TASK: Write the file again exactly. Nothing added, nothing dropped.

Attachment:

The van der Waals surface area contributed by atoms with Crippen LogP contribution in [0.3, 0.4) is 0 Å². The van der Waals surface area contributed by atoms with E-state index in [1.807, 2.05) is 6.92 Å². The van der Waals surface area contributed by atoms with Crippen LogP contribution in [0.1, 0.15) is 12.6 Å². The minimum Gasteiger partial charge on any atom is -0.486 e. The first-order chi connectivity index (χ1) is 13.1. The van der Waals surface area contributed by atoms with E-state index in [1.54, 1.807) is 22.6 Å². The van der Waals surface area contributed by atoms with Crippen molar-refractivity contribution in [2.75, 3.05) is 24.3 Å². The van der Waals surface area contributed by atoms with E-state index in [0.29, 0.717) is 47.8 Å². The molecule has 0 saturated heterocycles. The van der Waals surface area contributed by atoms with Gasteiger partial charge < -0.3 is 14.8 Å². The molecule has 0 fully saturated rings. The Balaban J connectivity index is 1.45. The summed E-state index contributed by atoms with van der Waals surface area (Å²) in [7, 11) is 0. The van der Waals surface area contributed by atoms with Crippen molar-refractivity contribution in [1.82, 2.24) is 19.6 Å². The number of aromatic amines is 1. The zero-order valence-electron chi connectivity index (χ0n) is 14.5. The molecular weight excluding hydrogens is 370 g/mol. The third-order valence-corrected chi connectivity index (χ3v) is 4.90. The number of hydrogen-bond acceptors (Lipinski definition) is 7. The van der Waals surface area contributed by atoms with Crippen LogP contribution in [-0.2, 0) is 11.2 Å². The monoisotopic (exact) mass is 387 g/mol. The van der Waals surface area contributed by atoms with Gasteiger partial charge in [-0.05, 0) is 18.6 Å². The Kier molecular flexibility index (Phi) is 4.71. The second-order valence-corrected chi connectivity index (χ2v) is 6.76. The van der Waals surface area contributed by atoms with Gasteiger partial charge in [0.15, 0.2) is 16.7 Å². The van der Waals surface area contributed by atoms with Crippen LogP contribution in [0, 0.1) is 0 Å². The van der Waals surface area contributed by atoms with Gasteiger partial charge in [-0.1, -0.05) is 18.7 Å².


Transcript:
The van der Waals surface area contributed by atoms with Crippen LogP contribution in [0.3, 0.4) is 0 Å². The van der Waals surface area contributed by atoms with E-state index in [1.807, 2.05) is 6.92 Å². The van der Waals surface area contributed by atoms with Crippen LogP contribution in [0.1, 0.15) is 12.6 Å². The minimum Gasteiger partial charge on any atom is -0.486 e. The first-order chi connectivity index (χ1) is 13.1. The van der Waals surface area contributed by atoms with E-state index in [1.54, 1.807) is 22.6 Å². The van der Waals surface area contributed by atoms with Crippen molar-refractivity contribution in [2.75, 3.05) is 24.3 Å². The van der Waals surface area contributed by atoms with E-state index in [0.29, 0.717) is 47.8 Å². The molecule has 0 saturated heterocycles. The van der Waals surface area contributed by atoms with Gasteiger partial charge < -0.3 is 14.8 Å². The molecule has 0 fully saturated rings. The Balaban J connectivity index is 1.45. The summed E-state index contributed by atoms with van der Waals surface area (Å²) in [7, 11) is 0. The van der Waals surface area contributed by atoms with Crippen molar-refractivity contribution in [1.82, 2.24) is 19.6 Å². The number of aromatic amines is 1. The zero-order valence-electron chi connectivity index (χ0n) is 14.5. The molecular weight excluding hydrogens is 370 g/mol. The third-order valence-corrected chi connectivity index (χ3v) is 4.90. The number of hydrogen-bond acceptors (Lipinski definition) is 7. The van der Waals surface area contributed by atoms with Crippen LogP contribution in [-0.2, 0) is 11.2 Å². The monoisotopic (exact) mass is 387 g/mol. The van der Waals surface area contributed by atoms with Gasteiger partial charge in [-0.05, 0) is 18.6 Å². The Kier molecular flexibility index (Phi) is 4.71. The second-order valence-corrected chi connectivity index (χ2v) is 6.76. The van der Waals surface area contributed by atoms with Gasteiger partial charge in [0.15, 0.2) is 16.7 Å². The van der Waals surface area contributed by atoms with Crippen LogP contribution in [0, 0.1) is 0 Å². The van der Waals surface area contributed by atoms with Gasteiger partial charge in [-0.1, -0.05) is 18.7 Å².